In the film Black Hawk Down (which, by the way, I kind of recommend – kind of, because in spite of some token efforts, it unquestionably succeeds in portraying Somalis as animalistic, blind, vengeful and corrupted, and is an unnecessary paean to American military power (at the conclusion, the US soldiers who died are listed by name and rank; nothing is mentioned about the Somalis who died), but nonetheless found meaningful because it shows the futility of war, the disproportionality of war (over 1,000 Somalis died and 19 Americans lost their lives in the conflict), the endlessness of war (US efforts did little to stabilise Somalia) and the stupidity of war, and the way in which war ends up justifying itself, if only to commend the expense of blood and treasure) – in this film, early on, an important leader in Mohammad Farrah Aidid’s cadre, General Atto, is caught by the American team.
Atto is held at the American base, and while awaiting his outcome, smokes a cigar and drinks tea. Then a US senior military leader enters. Atto, after some small talk, gestures at the expanse of the US base, and says, ‘ You see all this? It is just building tomorrow’.
‘Maybe,’ the colonel answers. ‘But it is a tomorrow without you.’
I may have not got the dialogue quite right, but the meaning is there. It is a while since have seen the film, though I must have watched it 20 times in 2004-2006. Somehow its bleakness and darkness comforted me, during my own winter.
But those lines spoken are timely and true in this country, at this time. The ISAF efforts focus on the elimination of peoples, thinking that with them, the tomorrow will be different. Those captured, and those not captured know that all this intervention is building simply a great reservoir of impatience, cynicism, anger and hatred, and that therefore they have eventually won. It matters little if the individual dies in the process, the dynamic lives on. That is why Saddam Hussein could claim victory even when his city lay in ruins about him: the city could be rebuilt, or destroyed, it mattered little. But in its destruction, at the hands of US forces, something much more durable had been raised: mistrust, suspicion and distance from US policy. Hatred, even. That, was victory for Hussein.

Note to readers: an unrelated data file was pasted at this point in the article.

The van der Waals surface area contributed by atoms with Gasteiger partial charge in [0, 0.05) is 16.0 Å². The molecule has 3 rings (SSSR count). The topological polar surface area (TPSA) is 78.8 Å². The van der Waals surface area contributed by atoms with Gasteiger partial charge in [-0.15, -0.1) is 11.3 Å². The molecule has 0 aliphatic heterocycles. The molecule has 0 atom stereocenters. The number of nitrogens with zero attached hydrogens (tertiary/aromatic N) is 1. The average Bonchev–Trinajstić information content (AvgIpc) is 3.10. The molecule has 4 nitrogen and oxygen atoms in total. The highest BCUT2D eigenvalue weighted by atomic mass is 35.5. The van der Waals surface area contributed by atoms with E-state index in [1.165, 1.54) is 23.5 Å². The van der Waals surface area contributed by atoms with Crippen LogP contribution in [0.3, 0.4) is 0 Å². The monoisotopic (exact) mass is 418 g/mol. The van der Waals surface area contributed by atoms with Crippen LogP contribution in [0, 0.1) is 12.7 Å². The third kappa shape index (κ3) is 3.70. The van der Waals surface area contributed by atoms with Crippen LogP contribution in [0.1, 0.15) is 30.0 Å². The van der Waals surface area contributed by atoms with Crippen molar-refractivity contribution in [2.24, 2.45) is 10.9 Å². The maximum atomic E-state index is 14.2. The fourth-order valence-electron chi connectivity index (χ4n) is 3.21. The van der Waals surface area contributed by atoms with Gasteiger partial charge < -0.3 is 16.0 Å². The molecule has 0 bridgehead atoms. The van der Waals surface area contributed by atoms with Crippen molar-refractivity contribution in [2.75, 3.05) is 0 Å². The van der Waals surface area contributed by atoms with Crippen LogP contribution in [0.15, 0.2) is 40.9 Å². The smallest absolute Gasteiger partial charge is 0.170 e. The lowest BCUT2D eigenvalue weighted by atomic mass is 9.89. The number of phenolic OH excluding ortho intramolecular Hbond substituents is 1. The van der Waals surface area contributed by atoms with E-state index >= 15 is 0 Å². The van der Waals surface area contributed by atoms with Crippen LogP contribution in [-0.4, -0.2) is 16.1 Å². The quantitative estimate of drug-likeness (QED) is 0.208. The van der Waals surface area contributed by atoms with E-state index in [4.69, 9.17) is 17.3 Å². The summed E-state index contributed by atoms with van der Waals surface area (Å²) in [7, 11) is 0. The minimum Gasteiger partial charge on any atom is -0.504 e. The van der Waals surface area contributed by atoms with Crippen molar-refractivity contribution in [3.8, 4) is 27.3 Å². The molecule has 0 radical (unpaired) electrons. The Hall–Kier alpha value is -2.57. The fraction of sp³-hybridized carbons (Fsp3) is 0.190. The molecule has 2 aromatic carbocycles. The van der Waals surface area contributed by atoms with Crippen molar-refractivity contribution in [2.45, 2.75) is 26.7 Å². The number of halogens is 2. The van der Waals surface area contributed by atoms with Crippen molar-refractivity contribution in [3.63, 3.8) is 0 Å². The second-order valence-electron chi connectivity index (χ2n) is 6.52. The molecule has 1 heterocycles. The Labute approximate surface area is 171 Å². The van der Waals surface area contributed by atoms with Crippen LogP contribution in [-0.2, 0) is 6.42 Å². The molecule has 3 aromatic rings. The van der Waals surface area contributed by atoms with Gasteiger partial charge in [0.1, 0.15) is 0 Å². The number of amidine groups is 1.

Well, it is not quite the same here, but it is not too different either. The efforts, the blood, the treasure expended by all the foreign forces, it is building – indirectly, unwanted, and unintended, perhaps, but building nonetheless, a massive ocean-current of anger and distrust. Walk around my neighbourhood, and view the expensive vehicles, the million dollar houses. It has not been built through honest labour, but through corruption. Consider a recent report, which comments on,
‘the Performance-Based Governors Fund, which is authorised to distribute up to $US100,000 a month in US funds to individual provincial leaders for use on local expenses and development projects. In some provinces, ”this amount represents a tidal wave of funding” that local officials are incapable of ”spending wisely.” ‘
I don’t know of any provincial government here that could spend that much, honestly. It is too difficult. The infrastructure, the companies, the people, the skills, the resources Simply. Aren’t. There. It is like going to a small country town, to spend $5million. You can’t do it. But you have to. So you end up just handing it out.
What is so hard to understand about this people? Total aid and military spending in this country in 2001 was about 100 million, and then it went to 600 million in 2002, and the to 1.2 billion in 03, and by 2004 it was nearly 2.5 billion.
I wish the aid and military money would end. Then we could just get on with it all.